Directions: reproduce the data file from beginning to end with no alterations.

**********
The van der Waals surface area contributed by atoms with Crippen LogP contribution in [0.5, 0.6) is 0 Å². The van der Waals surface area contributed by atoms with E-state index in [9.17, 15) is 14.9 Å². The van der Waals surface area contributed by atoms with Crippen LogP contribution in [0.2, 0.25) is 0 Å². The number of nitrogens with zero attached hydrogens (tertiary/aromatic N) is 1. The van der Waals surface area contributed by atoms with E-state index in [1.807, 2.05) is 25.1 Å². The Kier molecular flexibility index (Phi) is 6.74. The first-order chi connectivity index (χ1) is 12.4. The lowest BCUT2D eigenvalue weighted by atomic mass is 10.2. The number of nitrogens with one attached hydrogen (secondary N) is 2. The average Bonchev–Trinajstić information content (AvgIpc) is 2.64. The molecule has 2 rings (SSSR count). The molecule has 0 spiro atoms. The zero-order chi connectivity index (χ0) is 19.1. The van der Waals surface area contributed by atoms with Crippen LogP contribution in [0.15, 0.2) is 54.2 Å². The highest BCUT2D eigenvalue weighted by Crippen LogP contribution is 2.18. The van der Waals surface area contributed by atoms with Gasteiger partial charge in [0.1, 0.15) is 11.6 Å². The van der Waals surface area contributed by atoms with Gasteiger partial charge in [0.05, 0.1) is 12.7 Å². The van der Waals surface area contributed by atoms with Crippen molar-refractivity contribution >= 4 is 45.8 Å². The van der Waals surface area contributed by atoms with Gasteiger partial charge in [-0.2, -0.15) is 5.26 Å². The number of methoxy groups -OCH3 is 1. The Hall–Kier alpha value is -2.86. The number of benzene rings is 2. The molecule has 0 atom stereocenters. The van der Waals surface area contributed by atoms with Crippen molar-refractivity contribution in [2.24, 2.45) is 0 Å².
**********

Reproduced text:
The van der Waals surface area contributed by atoms with Crippen LogP contribution in [0.5, 0.6) is 0 Å². The van der Waals surface area contributed by atoms with E-state index in [9.17, 15) is 14.9 Å². The van der Waals surface area contributed by atoms with Crippen LogP contribution in [0.2, 0.25) is 0 Å². The number of nitrogens with zero attached hydrogens (tertiary/aromatic N) is 1. The van der Waals surface area contributed by atoms with E-state index in [1.807, 2.05) is 25.1 Å². The Kier molecular flexibility index (Phi) is 6.74. The first-order chi connectivity index (χ1) is 12.4. The lowest BCUT2D eigenvalue weighted by atomic mass is 10.2. The number of nitrogens with one attached hydrogen (secondary N) is 2. The average Bonchev–Trinajstić information content (AvgIpc) is 2.64. The molecule has 2 rings (SSSR count). The molecule has 0 spiro atoms. The zero-order chi connectivity index (χ0) is 19.1. The van der Waals surface area contributed by atoms with Crippen LogP contribution in [0.15, 0.2) is 54.2 Å². The highest BCUT2D eigenvalue weighted by Crippen LogP contribution is 2.18. The van der Waals surface area contributed by atoms with Gasteiger partial charge in [0.1, 0.15) is 11.6 Å². The van der Waals surface area contributed by atoms with Gasteiger partial charge in [0.05, 0.1) is 12.7 Å². The van der Waals surface area contributed by atoms with Crippen molar-refractivity contribution >= 4 is 45.8 Å². The van der Waals surface area contributed by atoms with Gasteiger partial charge in [-0.2, -0.15) is 5.26 Å². The number of methoxy groups -OCH3 is 1. The Hall–Kier alpha value is -2.86. The number of benzene rings is 2. The molecule has 0 atom stereocenters. The van der Waals surface area contributed by atoms with Crippen molar-refractivity contribution in [2.24, 2.45) is 0 Å².